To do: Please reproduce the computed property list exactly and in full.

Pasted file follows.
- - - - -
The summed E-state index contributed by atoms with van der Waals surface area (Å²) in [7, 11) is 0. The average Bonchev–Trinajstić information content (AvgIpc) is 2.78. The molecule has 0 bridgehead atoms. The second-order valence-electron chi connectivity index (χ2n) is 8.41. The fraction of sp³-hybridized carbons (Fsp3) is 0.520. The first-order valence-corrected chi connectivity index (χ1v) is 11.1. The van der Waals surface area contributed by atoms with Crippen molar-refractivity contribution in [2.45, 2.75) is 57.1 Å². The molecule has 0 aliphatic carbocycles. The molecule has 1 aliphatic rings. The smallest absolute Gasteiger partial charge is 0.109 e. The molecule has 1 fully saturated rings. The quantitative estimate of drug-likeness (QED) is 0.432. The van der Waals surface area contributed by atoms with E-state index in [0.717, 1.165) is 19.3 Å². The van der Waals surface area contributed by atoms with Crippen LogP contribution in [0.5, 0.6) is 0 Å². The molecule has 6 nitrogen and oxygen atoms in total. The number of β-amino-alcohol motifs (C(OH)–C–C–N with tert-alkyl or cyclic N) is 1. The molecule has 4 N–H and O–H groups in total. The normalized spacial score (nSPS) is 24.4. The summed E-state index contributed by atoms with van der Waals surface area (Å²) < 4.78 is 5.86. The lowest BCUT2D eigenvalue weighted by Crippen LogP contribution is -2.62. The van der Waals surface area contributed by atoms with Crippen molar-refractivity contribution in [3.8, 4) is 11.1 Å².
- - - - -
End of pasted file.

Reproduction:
The summed E-state index contributed by atoms with van der Waals surface area (Å²) in [7, 11) is 0. The average Bonchev–Trinajstić information content (AvgIpc) is 2.78. The molecule has 0 bridgehead atoms. The second-order valence-electron chi connectivity index (χ2n) is 8.41. The fraction of sp³-hybridized carbons (Fsp3) is 0.520. The first-order valence-corrected chi connectivity index (χ1v) is 11.1. The van der Waals surface area contributed by atoms with Crippen molar-refractivity contribution in [2.45, 2.75) is 57.1 Å². The molecule has 0 aliphatic carbocycles. The molecule has 1 aliphatic rings. The smallest absolute Gasteiger partial charge is 0.109 e. The molecule has 1 fully saturated rings. The quantitative estimate of drug-likeness (QED) is 0.432. The van der Waals surface area contributed by atoms with E-state index in [0.717, 1.165) is 19.3 Å². The van der Waals surface area contributed by atoms with Crippen LogP contribution in [0.5, 0.6) is 0 Å². The molecule has 6 nitrogen and oxygen atoms in total. The number of β-amino-alcohol motifs (C(OH)–C–C–N with tert-alkyl or cyclic N) is 1. The molecule has 4 N–H and O–H groups in total. The normalized spacial score (nSPS) is 24.4. The summed E-state index contributed by atoms with van der Waals surface area (Å²) < 4.78 is 5.86. The lowest BCUT2D eigenvalue weighted by Crippen LogP contribution is -2.62. The van der Waals surface area contributed by atoms with Crippen molar-refractivity contribution in [3.8, 4) is 11.1 Å².